“So the most serious challenge facing the Chinese government is to strike a balance between growth and structural adjustment . . . Growth should not be achieved at the expense of structural adjustment,” he said.

Beijing in fact has been cognizant of these problems since 2005, but the global crisis “should not be used as a pretext to postpone this adjustment,” he said.

To achieve sustainable growth in the long run, China needs to stimulate domestic consumer demand, lower its dependence on investments and improve energy efficiency, Yu said.

For consumer demand to take off, the government needs to spend more resources on providing social safety net, beefing up medical care, and providing education to the rural poor, he added.

The shock from the global crisis “offers a good opportunity for China to speed up reforms” in key sectors, such as by easing the entry barriers to the medical, education, finance, communication and transportation industries, he said.

Price controls on energy, water and electricity also should be liberalized so demand and supply can determine their prices, he said.

China should further liberalize control of interest rates and establish a more flexible exchange-rate regime, although these reforms should be made gradually, he said.

Yu, who said these statements represent his own opinion and not that of the government, indicated that China will “definitely” increase outbound investments as a means to “safeguard” its $2 trillion foreign-exchange reserves from capital losses resulting from the weakening of the U.S. dollar.

Noting that there is “no doubt” about the dollar’s declining trend, Yu said China will “definitely not sell U.S. dollars but will talk with the United States and Japan . . . to find a way to safeguard the value of China’s foreign-exchange reserves at least to minimize the possible capital losses” to its vast holdings of U.S. Treasury bonds and bills.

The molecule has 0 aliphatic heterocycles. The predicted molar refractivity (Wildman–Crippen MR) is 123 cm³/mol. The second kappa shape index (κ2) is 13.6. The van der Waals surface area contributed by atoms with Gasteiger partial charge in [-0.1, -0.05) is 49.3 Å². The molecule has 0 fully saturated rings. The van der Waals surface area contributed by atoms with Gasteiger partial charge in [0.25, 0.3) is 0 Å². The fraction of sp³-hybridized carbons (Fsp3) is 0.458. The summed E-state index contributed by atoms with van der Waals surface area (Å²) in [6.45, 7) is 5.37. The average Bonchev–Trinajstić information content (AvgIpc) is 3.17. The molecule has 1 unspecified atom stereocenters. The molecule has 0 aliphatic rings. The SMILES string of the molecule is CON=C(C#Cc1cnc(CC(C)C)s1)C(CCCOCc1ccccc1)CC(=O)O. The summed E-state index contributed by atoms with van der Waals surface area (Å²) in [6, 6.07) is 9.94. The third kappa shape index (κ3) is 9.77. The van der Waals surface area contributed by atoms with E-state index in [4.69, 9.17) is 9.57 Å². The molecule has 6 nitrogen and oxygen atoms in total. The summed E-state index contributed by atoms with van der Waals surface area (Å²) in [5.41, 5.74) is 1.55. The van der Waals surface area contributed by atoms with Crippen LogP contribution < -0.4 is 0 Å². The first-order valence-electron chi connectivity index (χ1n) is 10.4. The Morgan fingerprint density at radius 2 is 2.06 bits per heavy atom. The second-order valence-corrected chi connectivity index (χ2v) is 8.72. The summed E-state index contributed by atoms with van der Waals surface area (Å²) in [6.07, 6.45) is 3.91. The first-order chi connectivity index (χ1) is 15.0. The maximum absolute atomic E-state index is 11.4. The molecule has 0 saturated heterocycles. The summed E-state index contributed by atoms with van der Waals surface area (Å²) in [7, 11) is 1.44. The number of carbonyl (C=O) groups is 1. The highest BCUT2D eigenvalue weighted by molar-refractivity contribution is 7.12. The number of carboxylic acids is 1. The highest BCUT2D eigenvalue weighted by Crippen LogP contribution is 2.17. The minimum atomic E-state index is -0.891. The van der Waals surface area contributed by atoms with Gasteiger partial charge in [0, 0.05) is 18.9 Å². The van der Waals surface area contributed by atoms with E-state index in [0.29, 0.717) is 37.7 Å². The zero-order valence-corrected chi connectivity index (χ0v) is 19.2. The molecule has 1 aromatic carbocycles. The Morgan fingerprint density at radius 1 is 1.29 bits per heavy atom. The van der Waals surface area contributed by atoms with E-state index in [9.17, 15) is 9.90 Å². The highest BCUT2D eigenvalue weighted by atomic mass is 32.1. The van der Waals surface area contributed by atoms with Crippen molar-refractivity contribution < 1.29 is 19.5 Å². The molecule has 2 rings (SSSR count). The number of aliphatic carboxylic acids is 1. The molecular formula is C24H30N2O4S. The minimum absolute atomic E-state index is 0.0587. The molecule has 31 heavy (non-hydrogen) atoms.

And one way to do that would be for China to increase — as it has already begun to do — its outbound foreign direct investment, he said.

“If China cannot reduce its current account surplus or trade surplus in a short period of time, then China will try not to translate its surplus into U.S. bonds and bills and so on, but will translate its surplus into outbound FDIs,” thereby investing in assets other than U.S. bonds, he said.

China will also “actively take part” in reform of the international monetary and financial regime, which is based on the U.S. dollar as the global reserve currency.

“Of course this is difficult and takes time, but it should not hinder China, Japan and many other countries from thinking out the reforms,” he said.

Beijing will also try to “promote internationalization” of the yuan, he said.

“This will also take a long time, but China is going to do this . . . and has taken action in this direction,” he said, citing the sale of renminbi-denominated bonds in Hong Kong and the increasing use of the Chinese currency in international transactions with neighbors like Laos and Mongolia.

“I know this is very difficult because we still have capital control and the RMB is still not convertible. So it’s impossible for the RMB to be an international currency in the foreseeable future. But we will push” for its internationalization, he said.